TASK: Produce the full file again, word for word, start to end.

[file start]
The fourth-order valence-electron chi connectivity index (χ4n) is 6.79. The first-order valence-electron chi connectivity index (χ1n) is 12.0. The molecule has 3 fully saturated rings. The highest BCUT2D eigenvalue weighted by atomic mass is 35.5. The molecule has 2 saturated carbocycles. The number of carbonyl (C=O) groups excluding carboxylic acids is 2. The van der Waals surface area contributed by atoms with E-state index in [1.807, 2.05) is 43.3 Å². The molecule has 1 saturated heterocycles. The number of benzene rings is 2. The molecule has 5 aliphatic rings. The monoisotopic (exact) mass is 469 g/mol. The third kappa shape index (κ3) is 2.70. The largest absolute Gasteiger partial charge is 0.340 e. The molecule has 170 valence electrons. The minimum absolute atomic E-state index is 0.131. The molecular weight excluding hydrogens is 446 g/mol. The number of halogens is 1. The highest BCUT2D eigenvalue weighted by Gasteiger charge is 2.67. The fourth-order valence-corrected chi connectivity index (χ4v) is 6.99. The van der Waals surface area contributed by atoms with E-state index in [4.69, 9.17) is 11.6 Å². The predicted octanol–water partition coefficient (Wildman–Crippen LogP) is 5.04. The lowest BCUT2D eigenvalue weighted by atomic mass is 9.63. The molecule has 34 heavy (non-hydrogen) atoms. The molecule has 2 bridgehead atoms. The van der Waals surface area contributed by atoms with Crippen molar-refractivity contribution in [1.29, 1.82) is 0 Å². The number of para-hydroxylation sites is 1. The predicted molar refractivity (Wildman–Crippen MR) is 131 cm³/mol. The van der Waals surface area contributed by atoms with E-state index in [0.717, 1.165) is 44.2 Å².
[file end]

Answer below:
The fourth-order valence-electron chi connectivity index (χ4n) is 6.79. The first-order valence-electron chi connectivity index (χ1n) is 12.0. The molecule has 3 fully saturated rings. The highest BCUT2D eigenvalue weighted by atomic mass is 35.5. The molecule has 2 saturated carbocycles. The number of carbonyl (C=O) groups excluding carboxylic acids is 2. The van der Waals surface area contributed by atoms with E-state index in [1.807, 2.05) is 43.3 Å². The molecule has 1 saturated heterocycles. The number of benzene rings is 2. The molecule has 5 aliphatic rings. The monoisotopic (exact) mass is 469 g/mol. The third kappa shape index (κ3) is 2.70. The largest absolute Gasteiger partial charge is 0.340 e. The molecule has 170 valence electrons. The minimum absolute atomic E-state index is 0.131. The molecular weight excluding hydrogens is 446 g/mol. The number of halogens is 1. The highest BCUT2D eigenvalue weighted by Gasteiger charge is 2.67. The fourth-order valence-corrected chi connectivity index (χ4v) is 6.99. The van der Waals surface area contributed by atoms with E-state index in [4.69, 9.17) is 11.6 Å². The predicted octanol–water partition coefficient (Wildman–Crippen LogP) is 5.04. The lowest BCUT2D eigenvalue weighted by atomic mass is 9.63. The molecule has 34 heavy (non-hydrogen) atoms. The molecule has 2 bridgehead atoms. The van der Waals surface area contributed by atoms with Crippen molar-refractivity contribution in [1.29, 1.82) is 0 Å². The number of para-hydroxylation sites is 1. The predicted molar refractivity (Wildman–Crippen MR) is 131 cm³/mol. The van der Waals surface area contributed by atoms with E-state index in [0.717, 1.165) is 44.2 Å².